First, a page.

Carlos Slim Helu is the richest man in the world. He owns almost all telecom companies (and a lot of other big chains) in South America. After buying his Carso Global Telecom into the North American telecom world, he now shifted his focus to Europe. Will the European telecom companies fall to Slim’s monopoly?

For years, Mexico has been criticised for the limited amount of freedom it secures its people with. According to the Freedom House – an internationally renown organisation that keeps yearly track records with regard to the degree of freedom in countries and in the world – the Mexican people are “partly free”. In the case of Mexico, this means that although political elections are mostly free and fair. The drug cartels and continuous violence still poses serious threats to the freedom of the Mexican people.

More relevant is how outspokenly negative the Freedom House is about the freedom of the press and the freedom of the net because of “[…] the targeting of journalists as well as communicators who used social media to bypass censorship in the traditional press”. Wtih regard to the freedom of the Net, the Freedom House deems Mexico “not free”.

According to the Freedom House, the main problem with freedom of the internet in Mexico is the fact that one owner, Carlos Slim Helu, is the provider for most of the internet in Mexico. This leads up to expensive internet and an infrastructure doesn’t work properly across the country, which complicates internet access for the people of Mexico.

Carlos Slim Helu is listed as the richest man in the world by Forbes since 2010. He owns practically all Telecom companies in South America, a good share of the companies in North America and since recently he turned his focus to Europe.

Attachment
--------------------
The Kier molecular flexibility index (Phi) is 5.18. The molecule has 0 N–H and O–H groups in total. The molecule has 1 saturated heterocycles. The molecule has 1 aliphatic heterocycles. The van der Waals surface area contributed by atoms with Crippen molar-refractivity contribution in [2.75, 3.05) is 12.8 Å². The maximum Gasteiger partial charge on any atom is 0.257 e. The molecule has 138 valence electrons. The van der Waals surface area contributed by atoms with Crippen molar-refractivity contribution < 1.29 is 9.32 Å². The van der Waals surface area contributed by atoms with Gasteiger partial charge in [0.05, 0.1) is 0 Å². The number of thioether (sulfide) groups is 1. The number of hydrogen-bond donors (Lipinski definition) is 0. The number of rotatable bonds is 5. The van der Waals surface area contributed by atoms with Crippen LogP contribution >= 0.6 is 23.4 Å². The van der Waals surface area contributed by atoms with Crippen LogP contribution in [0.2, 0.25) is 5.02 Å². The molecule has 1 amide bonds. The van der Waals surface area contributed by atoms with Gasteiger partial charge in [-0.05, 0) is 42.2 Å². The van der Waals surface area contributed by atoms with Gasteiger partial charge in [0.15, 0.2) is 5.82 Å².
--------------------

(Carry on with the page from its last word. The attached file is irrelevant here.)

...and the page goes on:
Recently, Slim bought his company into KPN, a major Dutch telephone company, and Telekom Austria AG, both for twenty-one percent. So, is Slim on his way to concur Europe? He is most certainly aiming for it, but for now he is no where near reaching for those ambitions. The mains telecom companies in Europe are France Telecom and Deutsche Telekom. In the case of the latter, the German Government has more than 50% of all shares, while France Telecom is owned for only 0.58% by company-owned shares.

Slim is playing a strategic game of Monopoly, with ‘hotels’ all over South America. For now, I would say we keep a close eye on him, since he is cleverly buying shares in the smaller European telecom companies. It seems that France Telecom and Deutsche Telekom are only just too big for him. So for now, Slim may have ‘hotels’ in South America, but only ‘streets’ in Europe.

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